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BWW Review: Lucy Kirkwood's Thoughtful THE CHILDREN Considers What Older Generations Owe To Younger Ones

When you consider the number of years that humans have been the dominant species on this planet, it was a comparatively quick burst of industrialization that set up the very real dilemma of progress causing irreversible harm to the environment that could lead to our ultimate demise.

The Children
Deborah Findlay and Ron Cook
(Photo: Joan Marcus)

Climate change, global warming and other damages may not seem like such urgent matters to some when predictions for Earth's inhabitability is focused on far-off generations.

But in British playwright Lucy Kirkwood's deceptively subtle drama The Children, three characters in their sixties consider their responsibility to the younger ones living now.

Director James MacDonald's Royal Court Theatre production, which has transferred to Broadway with its terrific three-member cast, serves as Kirkwood's introduction to New York audiences. Her past works have covered such topics as sex trafficking, the permanent effects of war on soldiers and political activism.

Designer Miriam Buether provides the play's only setting, the somewhat uncomfortably intimate, slightly tilted cottage shared by married retired nuclear engineers Hazel (Deborah Findlay) and Robin (Ron Cook).

The play begins with a bit of a jolt, as Rose (Francesca Annis), a work colleague from decades ago, is bleeding from the nose after being impulsively smacked by Hazel, who was surprised by her sudden appearance.

Bit by bit, as the trio catch up on each other's lives (and indulge in a bit of line dancing to James Brown's "Ain't It Funky Now"), it's revealed that the nearby nuclear power plant where they worked suffered a meltdown caused by an earthquake and a tsunami.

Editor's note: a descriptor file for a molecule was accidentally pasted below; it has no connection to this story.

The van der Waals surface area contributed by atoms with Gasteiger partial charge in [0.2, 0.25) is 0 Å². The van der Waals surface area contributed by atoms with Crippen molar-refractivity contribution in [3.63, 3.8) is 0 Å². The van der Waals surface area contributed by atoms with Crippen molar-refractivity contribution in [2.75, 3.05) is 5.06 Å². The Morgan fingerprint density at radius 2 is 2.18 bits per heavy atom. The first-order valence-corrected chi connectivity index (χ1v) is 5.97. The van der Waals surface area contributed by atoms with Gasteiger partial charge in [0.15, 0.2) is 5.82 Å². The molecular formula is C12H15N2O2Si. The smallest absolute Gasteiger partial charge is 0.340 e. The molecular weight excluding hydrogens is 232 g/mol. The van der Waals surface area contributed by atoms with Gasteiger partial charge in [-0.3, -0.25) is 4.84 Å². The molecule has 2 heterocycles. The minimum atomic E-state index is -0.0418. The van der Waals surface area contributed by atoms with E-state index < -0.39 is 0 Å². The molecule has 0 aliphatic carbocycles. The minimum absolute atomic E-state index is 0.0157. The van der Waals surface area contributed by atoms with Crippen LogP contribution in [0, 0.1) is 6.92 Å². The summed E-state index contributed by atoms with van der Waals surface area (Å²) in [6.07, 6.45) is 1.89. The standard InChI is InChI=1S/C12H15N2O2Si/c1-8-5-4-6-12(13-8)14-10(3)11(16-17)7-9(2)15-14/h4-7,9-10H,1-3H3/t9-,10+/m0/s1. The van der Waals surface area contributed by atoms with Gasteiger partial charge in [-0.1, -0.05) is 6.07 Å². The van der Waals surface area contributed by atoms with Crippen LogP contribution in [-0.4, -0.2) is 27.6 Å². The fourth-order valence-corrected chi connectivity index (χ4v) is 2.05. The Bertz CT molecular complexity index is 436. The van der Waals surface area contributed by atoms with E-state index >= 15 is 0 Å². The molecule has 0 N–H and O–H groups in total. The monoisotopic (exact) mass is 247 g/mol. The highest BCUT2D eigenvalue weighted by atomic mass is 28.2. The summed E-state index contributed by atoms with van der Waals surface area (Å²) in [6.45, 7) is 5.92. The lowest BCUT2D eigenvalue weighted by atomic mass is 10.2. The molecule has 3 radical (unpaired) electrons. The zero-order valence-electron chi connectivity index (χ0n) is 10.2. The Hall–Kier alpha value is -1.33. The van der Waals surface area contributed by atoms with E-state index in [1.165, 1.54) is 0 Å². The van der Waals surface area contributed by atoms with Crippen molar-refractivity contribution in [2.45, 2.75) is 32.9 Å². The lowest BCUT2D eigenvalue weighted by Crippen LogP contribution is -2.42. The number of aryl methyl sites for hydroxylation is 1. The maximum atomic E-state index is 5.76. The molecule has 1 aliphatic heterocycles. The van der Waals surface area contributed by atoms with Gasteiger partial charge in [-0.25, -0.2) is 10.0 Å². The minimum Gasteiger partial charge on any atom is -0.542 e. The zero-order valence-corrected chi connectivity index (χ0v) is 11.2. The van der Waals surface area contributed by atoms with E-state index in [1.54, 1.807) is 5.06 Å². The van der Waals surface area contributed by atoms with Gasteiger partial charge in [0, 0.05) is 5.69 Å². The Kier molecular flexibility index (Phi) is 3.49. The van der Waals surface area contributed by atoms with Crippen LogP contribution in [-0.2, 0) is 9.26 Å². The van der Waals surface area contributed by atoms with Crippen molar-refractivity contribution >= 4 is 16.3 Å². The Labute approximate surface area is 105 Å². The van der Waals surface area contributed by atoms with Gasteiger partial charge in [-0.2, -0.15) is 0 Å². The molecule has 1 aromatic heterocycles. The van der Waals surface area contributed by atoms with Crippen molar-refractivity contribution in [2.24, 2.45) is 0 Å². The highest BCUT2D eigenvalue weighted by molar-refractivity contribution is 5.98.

The Children
Ron Cook, Deborah Findlay and Francesca Annis
(Photo: Joan Marcus)

Despite exposure damaging their health, and their current living state of limited electricity, food and drinkable water, Hazel and Robin seem content to live out whatever's left of their lives together.

But Rose, who was once a romantic rival for Robin's heart (and seems to have an unusual familiarity for where things are in her hosts' home), has a serious proposal for the couple which involves former workers at the plant risking the ultimate sacrifice in order to contain some of the ongoing damaging effects for the sake of their children and others of the younger generation.

"Every day they're there is less life," she says of the workers in their 20s and 30s currently stationed at the plant. "We built it, didn't we? Or helped to. We're responsible."

With another author, the 100-minute play might have been shaved down to set up an adventure story of sensational heroism, but the great impact of Kirkwood's drama comes from its naturalism and simple presentation of a moral issue. Hazel and Robin seem like perfectly nice people who lived their lives as products of their generation and now wish to be left alone. But do they owe younger people more than just no longer contributing to what's damaging the world? Is it their responsibility to participate in the struggle to fix what their generation has done?


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From This Author Michael Dale